If you have a complaint:
If you have a complaint, please complete the Complaint Reporting Form, sign and submit it to the College Office.
The Office will forward your complaint to the Professional Conduct Committee, who will write you a letter acknowledging that it has been received.
Overview of Complaints and Discipline Process:
The Professional Conduct Committee (PCC) is a statutory committee of Saskatchewan College of Psychologists (the College), the regulatory body for psychology in Saskatchewan. The mandate of PCC is to protect the public by ensuring that registered psychologists are qualified, competent, and that they follow the professional standards and ethical guidelines adopted by the College.
When a written complaint is made, we act on behalf of the complainant, who represents the public. We do not act on behalf of the psychologist.
Our job is to receive, consider and investigate all written complaints. Upon receipt of the completed Complaint Reporting Form, we forward the complainant an acknowledgement letter which may ask for clarification of the complaint, if required.
Once all documentation is received from the complainant, we notify the member of the complaint. The member will receive a package including: a copy of the complaint, information about the process, the complainant’s permission to use his or her file notes in response, and the member’s opinion regarding releasing information to complainant. Members may elect at this time to seek advice by consulting with a lawyer.
Once the PCC has notified the member of the complaint, we continue with our investigation. This may consist of gathering documentation and conducting interviews with a variety of witnesses, not limited to the complainant and member. Our investigation would continue after we receive the member’s response.
In cases where the allegations are extremely serious and there is the possibility of ongoing harm to the public, the College may choose to apply for a court order. If granted, this will prohibit the member from engaging in certain practices or prevent the member from practicing during the period of the investigation—this would be a rare event.
Dispositions of the PCC Process:
There are four major dispositions of complaints open to the PCC for dealing with complaints.
1. We may recommend no further action or dismissal of the complaint. This occurs when there are no grounds for the complaint because the member’s behaviour is not reflective of professional misconduct and/or incompetence, or the complaint is frivolous and/or vexatious, or when we have no jurisdiction in the matter before us. A written report of the decision will be forwarded to the complainant, member, Discipline Committee and the College’s Executive Council file.
2. We may engage in alternative dispute resolution. This can involve either informal or formal resolutions; the latter usually involves third party mediation. These dispositions are not suitable in cases where there is gross incompetence, physical and/or sexual abuse, or member incapacity. Both parties must agree to alternative dispute resolution in order for it to occur. ADRs are posted on the College’s website as per Regulatory Bylaw 5(4). Interventions/remedial actions may include, but not be limited to:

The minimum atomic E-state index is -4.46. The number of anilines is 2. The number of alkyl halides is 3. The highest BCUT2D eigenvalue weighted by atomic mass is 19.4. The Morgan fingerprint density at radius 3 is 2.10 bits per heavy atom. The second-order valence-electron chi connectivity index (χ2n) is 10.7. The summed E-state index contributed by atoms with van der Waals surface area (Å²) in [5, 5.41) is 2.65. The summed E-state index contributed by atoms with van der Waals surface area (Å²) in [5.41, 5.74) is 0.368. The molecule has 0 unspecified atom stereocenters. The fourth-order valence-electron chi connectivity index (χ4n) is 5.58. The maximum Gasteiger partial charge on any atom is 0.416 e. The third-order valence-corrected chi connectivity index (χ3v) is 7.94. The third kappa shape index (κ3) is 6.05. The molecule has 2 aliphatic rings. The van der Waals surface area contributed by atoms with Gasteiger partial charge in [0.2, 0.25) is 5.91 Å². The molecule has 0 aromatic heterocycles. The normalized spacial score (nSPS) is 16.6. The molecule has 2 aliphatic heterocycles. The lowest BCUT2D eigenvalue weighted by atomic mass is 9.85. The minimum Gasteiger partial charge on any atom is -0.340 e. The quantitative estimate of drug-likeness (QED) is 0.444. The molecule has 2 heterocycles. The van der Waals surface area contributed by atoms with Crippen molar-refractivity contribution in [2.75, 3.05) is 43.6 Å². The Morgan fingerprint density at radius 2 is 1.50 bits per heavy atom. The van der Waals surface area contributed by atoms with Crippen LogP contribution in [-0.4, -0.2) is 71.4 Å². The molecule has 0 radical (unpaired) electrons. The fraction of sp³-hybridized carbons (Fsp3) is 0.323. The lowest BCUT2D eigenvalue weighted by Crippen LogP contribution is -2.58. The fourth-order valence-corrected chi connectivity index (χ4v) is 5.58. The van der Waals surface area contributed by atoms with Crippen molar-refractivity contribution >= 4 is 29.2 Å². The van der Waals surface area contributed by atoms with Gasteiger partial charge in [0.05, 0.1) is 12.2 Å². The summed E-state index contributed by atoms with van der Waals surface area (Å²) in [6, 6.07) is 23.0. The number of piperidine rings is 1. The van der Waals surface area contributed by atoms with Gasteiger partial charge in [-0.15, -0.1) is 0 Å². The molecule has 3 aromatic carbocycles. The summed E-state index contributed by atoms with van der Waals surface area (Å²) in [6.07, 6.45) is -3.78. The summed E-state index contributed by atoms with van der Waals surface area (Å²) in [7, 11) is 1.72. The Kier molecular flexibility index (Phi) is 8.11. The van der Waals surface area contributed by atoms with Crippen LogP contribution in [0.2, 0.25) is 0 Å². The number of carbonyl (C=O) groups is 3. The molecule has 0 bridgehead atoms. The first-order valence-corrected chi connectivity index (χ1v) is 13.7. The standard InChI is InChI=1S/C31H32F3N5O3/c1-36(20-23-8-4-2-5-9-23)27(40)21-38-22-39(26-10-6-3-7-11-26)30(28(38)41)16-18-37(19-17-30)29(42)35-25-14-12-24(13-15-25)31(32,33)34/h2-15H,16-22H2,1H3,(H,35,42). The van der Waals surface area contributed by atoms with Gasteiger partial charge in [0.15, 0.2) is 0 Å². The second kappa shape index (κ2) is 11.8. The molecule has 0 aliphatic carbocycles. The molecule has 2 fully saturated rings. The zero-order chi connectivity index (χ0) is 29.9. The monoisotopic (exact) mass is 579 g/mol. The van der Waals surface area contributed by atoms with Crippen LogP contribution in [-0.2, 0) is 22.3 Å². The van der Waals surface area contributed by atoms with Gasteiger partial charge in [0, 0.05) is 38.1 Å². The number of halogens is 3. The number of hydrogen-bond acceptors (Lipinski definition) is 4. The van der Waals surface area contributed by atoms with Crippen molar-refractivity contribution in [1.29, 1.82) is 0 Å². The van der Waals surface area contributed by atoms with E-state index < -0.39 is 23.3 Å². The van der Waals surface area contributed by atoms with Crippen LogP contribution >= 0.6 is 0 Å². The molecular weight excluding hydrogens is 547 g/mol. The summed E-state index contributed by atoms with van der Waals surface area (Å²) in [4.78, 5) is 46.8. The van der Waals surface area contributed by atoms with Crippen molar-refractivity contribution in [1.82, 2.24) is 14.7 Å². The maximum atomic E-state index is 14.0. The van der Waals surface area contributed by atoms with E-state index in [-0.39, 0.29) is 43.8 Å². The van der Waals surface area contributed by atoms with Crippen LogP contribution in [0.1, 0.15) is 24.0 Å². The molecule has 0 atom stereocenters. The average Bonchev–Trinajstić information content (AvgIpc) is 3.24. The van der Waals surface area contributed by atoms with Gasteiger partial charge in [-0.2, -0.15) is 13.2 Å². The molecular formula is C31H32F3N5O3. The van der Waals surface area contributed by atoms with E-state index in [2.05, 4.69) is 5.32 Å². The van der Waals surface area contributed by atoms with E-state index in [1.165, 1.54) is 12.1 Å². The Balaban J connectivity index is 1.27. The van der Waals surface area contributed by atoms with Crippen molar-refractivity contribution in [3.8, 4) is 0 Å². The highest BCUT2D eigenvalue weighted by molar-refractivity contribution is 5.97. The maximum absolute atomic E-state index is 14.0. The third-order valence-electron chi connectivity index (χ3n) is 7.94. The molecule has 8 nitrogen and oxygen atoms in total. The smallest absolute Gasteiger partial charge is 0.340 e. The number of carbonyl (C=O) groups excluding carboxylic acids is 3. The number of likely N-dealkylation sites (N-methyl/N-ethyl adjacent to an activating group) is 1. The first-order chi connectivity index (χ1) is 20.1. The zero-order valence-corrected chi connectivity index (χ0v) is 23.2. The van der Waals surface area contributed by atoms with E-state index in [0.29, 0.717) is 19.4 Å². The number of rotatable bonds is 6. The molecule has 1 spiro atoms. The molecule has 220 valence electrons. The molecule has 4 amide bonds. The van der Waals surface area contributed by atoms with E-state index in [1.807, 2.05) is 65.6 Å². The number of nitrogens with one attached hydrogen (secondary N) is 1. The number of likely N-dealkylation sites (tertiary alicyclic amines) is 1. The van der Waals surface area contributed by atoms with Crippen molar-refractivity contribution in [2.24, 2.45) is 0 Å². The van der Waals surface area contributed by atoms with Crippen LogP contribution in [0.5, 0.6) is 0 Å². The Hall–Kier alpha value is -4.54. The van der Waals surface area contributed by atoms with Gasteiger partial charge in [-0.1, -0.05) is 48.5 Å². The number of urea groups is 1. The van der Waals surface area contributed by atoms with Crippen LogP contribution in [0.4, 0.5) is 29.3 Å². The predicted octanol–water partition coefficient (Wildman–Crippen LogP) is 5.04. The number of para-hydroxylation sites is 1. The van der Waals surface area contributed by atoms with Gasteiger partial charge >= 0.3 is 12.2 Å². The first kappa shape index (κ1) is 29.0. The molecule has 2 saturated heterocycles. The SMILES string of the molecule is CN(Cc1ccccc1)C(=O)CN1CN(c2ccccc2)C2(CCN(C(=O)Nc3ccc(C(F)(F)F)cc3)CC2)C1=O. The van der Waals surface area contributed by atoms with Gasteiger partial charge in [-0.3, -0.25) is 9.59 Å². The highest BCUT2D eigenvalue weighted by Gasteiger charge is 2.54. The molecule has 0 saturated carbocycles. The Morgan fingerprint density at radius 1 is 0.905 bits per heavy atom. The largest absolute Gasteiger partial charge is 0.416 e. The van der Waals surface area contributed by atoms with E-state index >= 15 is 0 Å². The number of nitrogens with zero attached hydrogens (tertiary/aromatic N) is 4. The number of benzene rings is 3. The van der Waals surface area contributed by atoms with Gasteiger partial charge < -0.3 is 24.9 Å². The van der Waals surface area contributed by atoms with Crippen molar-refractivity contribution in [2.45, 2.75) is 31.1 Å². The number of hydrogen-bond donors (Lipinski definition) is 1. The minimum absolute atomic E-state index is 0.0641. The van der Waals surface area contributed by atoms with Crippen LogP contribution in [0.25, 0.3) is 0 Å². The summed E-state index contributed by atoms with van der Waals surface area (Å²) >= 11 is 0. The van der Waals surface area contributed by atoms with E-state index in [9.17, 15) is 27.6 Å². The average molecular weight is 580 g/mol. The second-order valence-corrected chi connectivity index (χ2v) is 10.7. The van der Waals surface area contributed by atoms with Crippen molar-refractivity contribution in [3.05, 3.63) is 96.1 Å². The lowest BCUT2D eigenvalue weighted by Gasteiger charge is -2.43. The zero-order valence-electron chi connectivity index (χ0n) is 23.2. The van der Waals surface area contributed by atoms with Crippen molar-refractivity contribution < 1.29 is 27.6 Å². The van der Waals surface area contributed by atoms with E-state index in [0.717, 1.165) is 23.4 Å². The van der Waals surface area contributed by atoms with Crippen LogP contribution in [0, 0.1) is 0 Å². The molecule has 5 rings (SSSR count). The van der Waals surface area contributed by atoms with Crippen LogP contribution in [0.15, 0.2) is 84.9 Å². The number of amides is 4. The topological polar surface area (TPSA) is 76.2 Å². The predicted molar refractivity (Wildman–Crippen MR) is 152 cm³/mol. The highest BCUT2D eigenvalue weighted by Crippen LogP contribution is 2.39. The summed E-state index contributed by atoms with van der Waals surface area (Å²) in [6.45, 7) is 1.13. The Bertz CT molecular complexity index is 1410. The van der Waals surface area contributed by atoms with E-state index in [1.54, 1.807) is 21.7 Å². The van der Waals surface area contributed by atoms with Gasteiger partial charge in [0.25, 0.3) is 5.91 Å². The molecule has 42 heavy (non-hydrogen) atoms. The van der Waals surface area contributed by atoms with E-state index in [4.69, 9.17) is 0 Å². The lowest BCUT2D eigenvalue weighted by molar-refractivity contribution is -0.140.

- advice about how to avoid similar behaviours that led to the complaint
- caution about the College’s expectations to meet standards of professional practice
- an undertaking and agreement for the member to limit his or her practice or to take further education and/or supervision
- suspension from the College pending satisfactory completion of conditions outlined in the undertaking and agreement
3. When our investigation reveals that a member has broken a criminal law, we immediately report this to the President of the Executive Council of the College and to the Deputy Minister of Justice. Criminal charges may then be laid. Should this occur, we cease our investigation until the charges have been dealt with in a court of law. The investigation will then be reopened.
4. Following an investigation, some complaints, as a result of their very serious nature, are automatically forwarded to the Discipline Committee for a formal hearing. Other times, the PCC may recommend a formal disciplinary hearing when an alternate dispute resolution has failed, or, when the complainant and/or member refuses a resolution, or, when the member has been unsuccessful in following through with proposed interventions or remedial actions. When a member has been found guilty in a disciplinary hearing, an order of the Discipline Committee’s decision is forwarded to the complainant, member, and the College’s Executive Council. The order may also be published and/or broadcast, as disciplinary hearings are open to the public. Members are entitled to appeal the findings of the Discipline Committee, either through the College’s Executive Council or Court of Queen’s Bench.
Caring for People in a Competent and Ethical Manner (NIRO pamphlet)